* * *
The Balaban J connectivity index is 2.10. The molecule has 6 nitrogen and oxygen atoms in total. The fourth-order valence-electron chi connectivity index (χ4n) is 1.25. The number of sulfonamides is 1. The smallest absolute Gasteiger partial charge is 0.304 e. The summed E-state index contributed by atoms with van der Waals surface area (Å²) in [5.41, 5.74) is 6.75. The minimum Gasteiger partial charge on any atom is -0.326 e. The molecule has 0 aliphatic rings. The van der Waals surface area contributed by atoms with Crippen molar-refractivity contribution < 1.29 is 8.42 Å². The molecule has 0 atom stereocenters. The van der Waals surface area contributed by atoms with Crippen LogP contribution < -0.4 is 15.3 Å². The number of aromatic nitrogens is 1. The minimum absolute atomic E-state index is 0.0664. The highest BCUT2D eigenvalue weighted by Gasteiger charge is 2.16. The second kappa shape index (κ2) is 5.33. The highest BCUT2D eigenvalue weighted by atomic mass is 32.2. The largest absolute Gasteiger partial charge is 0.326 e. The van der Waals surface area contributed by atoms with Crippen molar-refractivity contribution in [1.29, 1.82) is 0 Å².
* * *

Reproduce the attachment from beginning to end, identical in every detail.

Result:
The Balaban J connectivity index is 2.10. The molecule has 6 nitrogen and oxygen atoms in total. The fourth-order valence-electron chi connectivity index (χ4n) is 1.25. The number of sulfonamides is 1. The smallest absolute Gasteiger partial charge is 0.304 e. The summed E-state index contributed by atoms with van der Waals surface area (Å²) in [5.41, 5.74) is 6.75. The minimum Gasteiger partial charge on any atom is -0.326 e. The molecule has 0 aliphatic rings. The van der Waals surface area contributed by atoms with Crippen molar-refractivity contribution < 1.29 is 8.42 Å². The molecule has 0 atom stereocenters. The van der Waals surface area contributed by atoms with Crippen LogP contribution < -0.4 is 15.3 Å². The number of aromatic nitrogens is 1. The minimum absolute atomic E-state index is 0.0664. The highest BCUT2D eigenvalue weighted by Gasteiger charge is 2.16. The second kappa shape index (κ2) is 5.33. The highest BCUT2D eigenvalue weighted by atomic mass is 32.2. The largest absolute Gasteiger partial charge is 0.326 e. The van der Waals surface area contributed by atoms with Crippen molar-refractivity contribution in [1.29, 1.82) is 0 Å².